Reps and Intensity
I do not advocate bodybuilders to train like powerlifters in every sense of the word. That would be silly. So in the realm of reps and intensity, RTS needs a wider spectrum of available protocols than it does for Powerlifters only.
In RTS, the intensity is governed by the number of reps and the RPE that you’re training with. Bodybuilders will need to do the same thing that powerlifters need to do; find the specific training effect from each intensity range and program your training according to your body’s needs.
It’s difficult to explain more detail without getting into lots of physiology, but in simpler terms, you can think of it like this. Look at the current trend in bodybuilding to train more like Powerlifters. Why does this seem to be working so well? Could it be that bodybuilding training was (mostly) devoid of near-maximal effort training for a long time and now bodybuilders are primed to respond to such training? Though it’s a simplification, it does follow with reality fairly well. The point of this is to impart on you the importance of change in your training program. At first, I advocate widely varied and almost random protocol selection, but as you learn more about the specific effects of each protocol, you will be better able to plan training cycles with purpose and direction.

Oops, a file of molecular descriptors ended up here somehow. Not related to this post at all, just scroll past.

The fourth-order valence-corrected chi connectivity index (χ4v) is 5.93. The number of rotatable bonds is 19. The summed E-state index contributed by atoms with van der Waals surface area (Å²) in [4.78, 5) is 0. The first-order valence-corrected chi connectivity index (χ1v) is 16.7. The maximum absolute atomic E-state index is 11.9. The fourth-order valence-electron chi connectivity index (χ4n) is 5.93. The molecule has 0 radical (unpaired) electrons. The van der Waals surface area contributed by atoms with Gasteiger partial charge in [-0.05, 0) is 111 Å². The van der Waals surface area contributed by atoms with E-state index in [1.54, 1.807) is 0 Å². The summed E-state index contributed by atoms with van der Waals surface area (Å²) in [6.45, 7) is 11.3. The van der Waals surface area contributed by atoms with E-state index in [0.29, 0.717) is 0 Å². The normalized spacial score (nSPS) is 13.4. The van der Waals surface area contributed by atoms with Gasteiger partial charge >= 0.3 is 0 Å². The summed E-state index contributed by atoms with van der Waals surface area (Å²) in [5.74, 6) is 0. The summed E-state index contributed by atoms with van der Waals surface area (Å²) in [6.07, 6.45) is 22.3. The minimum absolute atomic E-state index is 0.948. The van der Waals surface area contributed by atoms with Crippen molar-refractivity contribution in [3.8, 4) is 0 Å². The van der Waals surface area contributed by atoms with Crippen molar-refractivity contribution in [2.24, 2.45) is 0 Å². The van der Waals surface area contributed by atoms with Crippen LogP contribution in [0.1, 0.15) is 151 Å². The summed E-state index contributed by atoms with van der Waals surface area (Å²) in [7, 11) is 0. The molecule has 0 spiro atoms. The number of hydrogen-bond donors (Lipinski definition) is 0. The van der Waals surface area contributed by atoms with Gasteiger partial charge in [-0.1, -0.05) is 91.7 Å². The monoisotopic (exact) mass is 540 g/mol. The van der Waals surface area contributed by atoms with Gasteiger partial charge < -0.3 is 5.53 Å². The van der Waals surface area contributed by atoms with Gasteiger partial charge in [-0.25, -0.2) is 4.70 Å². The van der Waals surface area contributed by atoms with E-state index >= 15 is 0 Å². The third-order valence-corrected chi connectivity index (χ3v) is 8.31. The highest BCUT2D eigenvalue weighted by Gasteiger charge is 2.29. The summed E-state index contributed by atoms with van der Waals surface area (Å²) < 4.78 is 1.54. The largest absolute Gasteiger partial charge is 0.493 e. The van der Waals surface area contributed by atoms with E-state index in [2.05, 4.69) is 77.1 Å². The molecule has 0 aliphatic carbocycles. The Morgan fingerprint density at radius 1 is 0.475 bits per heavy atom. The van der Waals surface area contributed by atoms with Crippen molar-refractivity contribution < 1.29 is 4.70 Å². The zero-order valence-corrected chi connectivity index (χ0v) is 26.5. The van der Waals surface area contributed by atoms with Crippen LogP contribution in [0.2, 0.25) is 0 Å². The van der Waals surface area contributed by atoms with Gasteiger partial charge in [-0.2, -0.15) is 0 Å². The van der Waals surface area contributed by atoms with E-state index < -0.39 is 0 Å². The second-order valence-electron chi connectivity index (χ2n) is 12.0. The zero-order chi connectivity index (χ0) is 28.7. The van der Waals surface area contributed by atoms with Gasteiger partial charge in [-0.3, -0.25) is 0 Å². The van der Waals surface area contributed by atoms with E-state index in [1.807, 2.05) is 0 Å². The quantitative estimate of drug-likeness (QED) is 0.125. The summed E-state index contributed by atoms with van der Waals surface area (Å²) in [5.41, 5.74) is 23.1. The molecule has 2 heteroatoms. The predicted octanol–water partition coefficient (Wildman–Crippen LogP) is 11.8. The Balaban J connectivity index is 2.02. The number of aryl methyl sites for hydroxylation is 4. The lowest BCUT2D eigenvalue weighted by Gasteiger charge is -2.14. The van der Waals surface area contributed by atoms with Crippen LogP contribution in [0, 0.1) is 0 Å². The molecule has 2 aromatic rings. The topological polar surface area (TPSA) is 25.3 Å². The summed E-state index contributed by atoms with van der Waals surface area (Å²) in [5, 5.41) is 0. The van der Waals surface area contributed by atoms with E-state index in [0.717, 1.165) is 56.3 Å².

So what kinds of sets and reps should Bodybuilders do in the RTS program? Any number of reps you feel would be beneficial to your development! I do recommend that most of your training time be spent between five and twelve reps, but going beyond that range should be somewhat common as well.
The important thing is that you don’t get stuck on percentages. Decide the number of reps you need to do and the RPE you need to achieve. The weight you put on the bar will be dictated by these two things. And if you do it right, you will have the perfect training load for your daily condition. No more guessing as to whether a weight will be the proper training load. Just listen to your body – and RPE’s are like a megaphone for your body to communicate with you.
I have covered many ways that the RTS tools can be used for effective bodybuilding training. If you need more information on how to manage and employ the fundamental RTS tools, please see my Reactive Training Manual. This explains in detail how to make sure your training is customized to fit your individual training needs.
Though this article tends to focus on what Bodybuilders can learn from Powerlifting (and specifically RTS), it is important to note that this is not the only way information flows. I have learned and continue to learn about training from bodybuilders. I think the greater our understanding of one another’s methods, the better off our training will be in general. Thank you for reading!
|About the Author
Mike Tuchscherer is the owner and head coach at RTS. He has been powerlifting since 2001 and since has traveled all over the world for competitions. In 2009, he was the first man from USA powerlifting to win a gold medal at the World Games – the highest possible achievement in powerlifting. He has coached over a dozen competitors at the world championships, a score of national champions, and multiple world record holders.